Attorney: Vitamin D qualified health claims petition still 'months away'

By Elaine Watson

- Last updated on GMT

Related tags: Health claims, Nutrition, Vitamin d

Emord: Claims vetting process is 'lengthy, detailed, and rigorous'
Emord: Claims vetting process is 'lengthy, detailed, and rigorous'
It could be several months before a qualified health claims petition about vitamin D is submitted to the Food and Drug Administration (FDA), according to the lawyer coordinating the application.

Jonathan Emord from Virginia-based legal firm Emord & Associates was updating NutraIngredients-USA following an announcement ​from the Alliance for Natural Health (ANH) USA in January that it was preparing a petition.

However, there was no guarantee that this would ultimately be filed, while it was also too early to say which diseases (eg. certain cancers?) might be the focus of the submission, stressed Emord, who is assisting the ANH-USA.

He added: “We are likely months away​ [from filing a petition], if at all, because once the science is reviewed, the scientists will opine on the strength of the evidence. Only if it is sufficiently strong will the client elect to file a petition. The vetting process is lengthy, detailed, and rigorous.

There are over 6,000 peer-reviewed journal articles on the relationship between Vitamin D and cancer, not to mention those concerning other nutrient disease relationships."

ANH-USA: IOM recommendations on vitamin D ‘ridiculously low’

A debate over just how much vitamin D we need – and the health benefits that might follow – has been raging for years, but has recently stepped up a gear following a controversial report​ by the Institute of Medicine (IOM) published in the New England Journal of Medicine (NEJM).

Evidence suggesting a link between vitamin D intakes and bone health was sound, concluded the IOM, which recommended an increase in the RDA to 600 IU/day (a figure the ANH-USA argues is “ridiculously low”).

However, evidence linking vitamin D with a reduced risk of cancer, cardiovascular disease, diabetes and autoimmune disorders was “inconsistent and inconclusive as to causality​”, it claimed.

Its conclusions were immediately questioned by several high profile vitamin D researchers including Michael Holick, professor of Medicine at Boston University Medical Center, who said: “If you believe the current recommendations, you will be vitamin D insufficient.”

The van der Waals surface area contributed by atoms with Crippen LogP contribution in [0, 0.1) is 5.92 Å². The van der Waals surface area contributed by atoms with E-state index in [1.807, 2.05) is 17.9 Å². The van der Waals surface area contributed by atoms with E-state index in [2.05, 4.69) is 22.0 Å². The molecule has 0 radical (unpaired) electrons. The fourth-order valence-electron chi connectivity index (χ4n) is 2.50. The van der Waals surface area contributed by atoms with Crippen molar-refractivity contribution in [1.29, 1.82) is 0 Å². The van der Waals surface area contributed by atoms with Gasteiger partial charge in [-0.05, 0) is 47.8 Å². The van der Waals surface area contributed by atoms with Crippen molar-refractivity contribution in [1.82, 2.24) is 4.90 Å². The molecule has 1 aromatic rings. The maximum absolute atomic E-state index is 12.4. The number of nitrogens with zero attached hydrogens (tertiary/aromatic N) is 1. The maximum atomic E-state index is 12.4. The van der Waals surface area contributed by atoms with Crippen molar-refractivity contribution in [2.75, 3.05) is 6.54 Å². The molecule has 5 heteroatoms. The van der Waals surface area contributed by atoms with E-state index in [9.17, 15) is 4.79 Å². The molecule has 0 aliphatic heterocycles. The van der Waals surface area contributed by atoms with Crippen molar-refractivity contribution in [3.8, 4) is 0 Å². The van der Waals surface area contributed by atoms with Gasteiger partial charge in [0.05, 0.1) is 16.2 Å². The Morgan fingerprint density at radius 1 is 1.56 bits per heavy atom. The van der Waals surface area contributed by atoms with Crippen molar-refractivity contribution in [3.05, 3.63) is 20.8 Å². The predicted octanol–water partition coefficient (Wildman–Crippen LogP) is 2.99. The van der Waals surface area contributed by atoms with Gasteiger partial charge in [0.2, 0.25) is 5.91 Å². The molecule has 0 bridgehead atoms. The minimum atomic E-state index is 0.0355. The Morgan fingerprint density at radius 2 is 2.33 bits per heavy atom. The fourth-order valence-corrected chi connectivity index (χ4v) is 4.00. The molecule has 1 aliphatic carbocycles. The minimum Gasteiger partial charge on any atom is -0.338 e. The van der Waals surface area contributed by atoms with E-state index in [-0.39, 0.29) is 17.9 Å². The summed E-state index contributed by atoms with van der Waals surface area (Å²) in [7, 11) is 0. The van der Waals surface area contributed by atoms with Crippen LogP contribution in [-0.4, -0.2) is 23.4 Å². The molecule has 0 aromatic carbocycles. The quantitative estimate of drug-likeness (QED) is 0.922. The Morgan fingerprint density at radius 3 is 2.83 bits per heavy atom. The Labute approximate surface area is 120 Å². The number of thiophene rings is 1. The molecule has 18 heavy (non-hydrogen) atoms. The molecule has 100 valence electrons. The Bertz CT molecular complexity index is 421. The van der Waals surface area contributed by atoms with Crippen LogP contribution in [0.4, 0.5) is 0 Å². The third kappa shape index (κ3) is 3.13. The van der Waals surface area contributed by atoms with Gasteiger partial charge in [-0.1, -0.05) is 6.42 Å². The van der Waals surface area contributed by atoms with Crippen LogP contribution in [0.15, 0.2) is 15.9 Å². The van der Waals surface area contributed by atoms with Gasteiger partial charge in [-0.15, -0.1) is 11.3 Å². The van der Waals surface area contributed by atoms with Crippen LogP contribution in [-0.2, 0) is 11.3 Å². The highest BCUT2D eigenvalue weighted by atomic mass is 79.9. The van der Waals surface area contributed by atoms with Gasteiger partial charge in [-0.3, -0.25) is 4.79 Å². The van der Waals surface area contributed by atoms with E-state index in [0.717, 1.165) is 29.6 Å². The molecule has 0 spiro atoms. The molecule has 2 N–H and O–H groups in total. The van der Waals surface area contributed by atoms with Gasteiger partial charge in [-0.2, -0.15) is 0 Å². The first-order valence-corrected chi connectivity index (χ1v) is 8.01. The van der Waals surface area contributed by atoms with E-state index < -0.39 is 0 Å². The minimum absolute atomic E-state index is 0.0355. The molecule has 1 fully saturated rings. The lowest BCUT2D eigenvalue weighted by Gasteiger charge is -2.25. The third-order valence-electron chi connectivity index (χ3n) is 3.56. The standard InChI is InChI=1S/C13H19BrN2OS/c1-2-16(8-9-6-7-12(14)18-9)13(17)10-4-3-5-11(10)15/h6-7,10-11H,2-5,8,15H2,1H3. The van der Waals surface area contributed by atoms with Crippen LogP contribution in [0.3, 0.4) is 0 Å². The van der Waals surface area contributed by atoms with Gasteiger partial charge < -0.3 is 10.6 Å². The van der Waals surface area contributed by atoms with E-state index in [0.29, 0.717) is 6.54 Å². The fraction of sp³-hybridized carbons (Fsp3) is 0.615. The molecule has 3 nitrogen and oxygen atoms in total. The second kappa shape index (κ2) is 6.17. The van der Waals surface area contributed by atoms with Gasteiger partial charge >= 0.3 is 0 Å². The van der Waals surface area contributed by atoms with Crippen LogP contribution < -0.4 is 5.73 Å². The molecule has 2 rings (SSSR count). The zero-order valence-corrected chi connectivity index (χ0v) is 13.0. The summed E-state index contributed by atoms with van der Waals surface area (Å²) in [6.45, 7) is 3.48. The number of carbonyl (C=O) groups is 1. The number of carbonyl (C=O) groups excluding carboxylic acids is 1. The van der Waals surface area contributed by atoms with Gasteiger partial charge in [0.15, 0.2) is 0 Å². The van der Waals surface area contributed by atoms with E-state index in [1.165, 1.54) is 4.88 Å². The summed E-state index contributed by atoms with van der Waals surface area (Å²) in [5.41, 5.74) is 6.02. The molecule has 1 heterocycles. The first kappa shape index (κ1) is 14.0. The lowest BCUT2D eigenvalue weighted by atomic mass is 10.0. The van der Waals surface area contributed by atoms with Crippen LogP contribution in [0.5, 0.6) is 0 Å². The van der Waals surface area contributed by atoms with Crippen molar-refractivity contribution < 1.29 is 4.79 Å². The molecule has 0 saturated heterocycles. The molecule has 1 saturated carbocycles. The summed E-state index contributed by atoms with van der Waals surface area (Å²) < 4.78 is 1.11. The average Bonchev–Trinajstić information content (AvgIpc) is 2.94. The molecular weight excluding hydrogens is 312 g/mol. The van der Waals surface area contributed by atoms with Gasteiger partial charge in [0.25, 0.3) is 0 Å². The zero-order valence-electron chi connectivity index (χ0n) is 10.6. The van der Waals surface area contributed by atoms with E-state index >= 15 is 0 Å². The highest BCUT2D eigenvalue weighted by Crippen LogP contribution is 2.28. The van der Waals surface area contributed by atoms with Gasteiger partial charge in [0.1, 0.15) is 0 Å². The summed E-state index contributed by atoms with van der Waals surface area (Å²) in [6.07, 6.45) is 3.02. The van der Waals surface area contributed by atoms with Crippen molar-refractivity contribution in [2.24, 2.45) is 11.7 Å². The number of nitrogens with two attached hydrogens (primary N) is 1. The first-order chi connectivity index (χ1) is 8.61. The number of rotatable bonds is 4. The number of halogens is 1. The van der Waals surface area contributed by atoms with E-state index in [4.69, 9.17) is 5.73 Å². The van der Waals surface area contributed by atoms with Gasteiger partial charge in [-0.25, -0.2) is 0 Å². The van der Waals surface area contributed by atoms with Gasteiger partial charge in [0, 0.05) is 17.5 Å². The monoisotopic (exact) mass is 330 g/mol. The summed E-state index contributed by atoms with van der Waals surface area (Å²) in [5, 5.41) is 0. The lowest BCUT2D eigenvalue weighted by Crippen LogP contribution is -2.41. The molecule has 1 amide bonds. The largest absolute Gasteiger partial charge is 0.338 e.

Qualified health claims

Qualified health claims have been permitted in the US since the 1999 Pearson v. Shalala case (brought against the FDA by Emord on behalf of Durk Pearson and Sandy Shaw), which validated them as a First Amendment freedom of speech right.

The claims enable firms to talk about a relationship between a substance and disease where the supporting science fails to meet the FDA’s ‘significant scientific agreement’ standard, but is ‘qualified’ in such a way as to not mislead consumers.

While the qualification comes in the form of a far-from-consumer-friendly disclaimer, many observers believe the claims are still better than nothing.

Disclaimers and wording

The most recent qualified health claim to gain FDA approval relates to Gerber's Good Start infant formulas and includes the following disclaimer:

"FDA has concluded that the relationship between 100 percent whey protein partially hydrolyzed infant formulas and the reduced risk of atopic dermatitis is uncertain, because there is little scientific evidence for the relationship."

While Emord argued that this was not a winning statement to emblazon on pack, Natural Products Association scientific and regulatory affairs chief Cara Welch told this publication that it was an “excellent example of using extensive scientific research to your benefit".

Currently, the only FDA-approved health claims about vitamin D are connected to bone health:

  • 'Adequate calcium and vitamin D throughout life, as part of a well-balanced diet, may reduce the risk of osteoporosis.'
  • 'Adequate calcium and vitamin D as part of a healthful diet, along with physical activity, may reduce the risk of osteoporosis in later life.'

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